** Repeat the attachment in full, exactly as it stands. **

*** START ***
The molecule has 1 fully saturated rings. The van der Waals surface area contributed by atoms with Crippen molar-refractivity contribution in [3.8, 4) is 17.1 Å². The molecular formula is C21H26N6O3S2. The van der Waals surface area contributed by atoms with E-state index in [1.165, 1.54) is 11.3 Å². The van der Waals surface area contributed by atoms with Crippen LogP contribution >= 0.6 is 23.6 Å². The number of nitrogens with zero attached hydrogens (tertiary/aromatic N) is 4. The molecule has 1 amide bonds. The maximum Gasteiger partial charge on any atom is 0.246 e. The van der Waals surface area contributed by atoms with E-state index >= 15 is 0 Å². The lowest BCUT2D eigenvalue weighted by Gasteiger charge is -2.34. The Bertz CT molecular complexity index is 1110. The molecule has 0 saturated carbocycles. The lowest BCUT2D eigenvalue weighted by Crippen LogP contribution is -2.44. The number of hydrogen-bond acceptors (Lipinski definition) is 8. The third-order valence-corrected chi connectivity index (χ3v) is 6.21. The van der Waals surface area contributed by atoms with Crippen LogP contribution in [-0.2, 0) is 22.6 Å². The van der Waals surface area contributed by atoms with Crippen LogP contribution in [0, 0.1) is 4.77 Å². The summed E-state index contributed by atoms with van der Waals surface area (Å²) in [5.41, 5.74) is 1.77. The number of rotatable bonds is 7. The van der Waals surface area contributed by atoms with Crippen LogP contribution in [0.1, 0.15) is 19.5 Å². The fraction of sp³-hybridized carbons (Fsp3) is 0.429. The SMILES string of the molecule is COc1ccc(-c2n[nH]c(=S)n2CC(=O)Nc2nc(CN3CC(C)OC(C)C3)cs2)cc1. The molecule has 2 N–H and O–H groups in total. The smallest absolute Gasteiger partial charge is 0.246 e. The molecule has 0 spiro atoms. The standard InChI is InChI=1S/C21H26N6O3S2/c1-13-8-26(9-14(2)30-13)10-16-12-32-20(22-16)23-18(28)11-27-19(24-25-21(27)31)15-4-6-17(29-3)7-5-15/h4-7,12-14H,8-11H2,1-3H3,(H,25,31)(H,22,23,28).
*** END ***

The molecule has 1 fully saturated rings. The van der Waals surface area contributed by atoms with Crippen molar-refractivity contribution in [3.8, 4) is 17.1 Å². The molecular formula is C21H26N6O3S2. The van der Waals surface area contributed by atoms with E-state index in [1.165, 1.54) is 11.3 Å². The van der Waals surface area contributed by atoms with Crippen LogP contribution >= 0.6 is 23.6 Å². The number of nitrogens with zero attached hydrogens (tertiary/aromatic N) is 4. The molecule has 1 amide bonds. The maximum Gasteiger partial charge on any atom is 0.246 e. The van der Waals surface area contributed by atoms with E-state index >= 15 is 0 Å². The lowest BCUT2D eigenvalue weighted by Gasteiger charge is -2.34. The Bertz CT molecular complexity index is 1110. The molecule has 0 saturated carbocycles. The lowest BCUT2D eigenvalue weighted by Crippen LogP contribution is -2.44. The number of hydrogen-bond acceptors (Lipinski definition) is 8. The third-order valence-corrected chi connectivity index (χ3v) is 6.21. The van der Waals surface area contributed by atoms with Crippen LogP contribution in [-0.2, 0) is 22.6 Å². The van der Waals surface area contributed by atoms with Crippen LogP contribution in [0, 0.1) is 4.77 Å². The summed E-state index contributed by atoms with van der Waals surface area (Å²) in [5.41, 5.74) is 1.77. The number of rotatable bonds is 7. The van der Waals surface area contributed by atoms with Crippen LogP contribution in [0.1, 0.15) is 19.5 Å². The fraction of sp³-hybridized carbons (Fsp3) is 0.429. The SMILES string of the molecule is COc1ccc(-c2n[nH]c(=S)n2CC(=O)Nc2nc(CN3CC(C)OC(C)C3)cs2)cc1. The molecule has 2 N–H and O–H groups in total. The smallest absolute Gasteiger partial charge is 0.246 e. The molecule has 0 spiro atoms. The standard InChI is InChI=1S/C21H26N6O3S2/c1-13-8-26(9-14(2)30-13)10-16-12-32-20(22-16)23-18(28)11-27-19(24-25-21(27)31)15-4-6-17(29-3)7-5-15/h4-7,12-14H,8-11H2,1-3H3,(H,25,31)(H,22,23,28).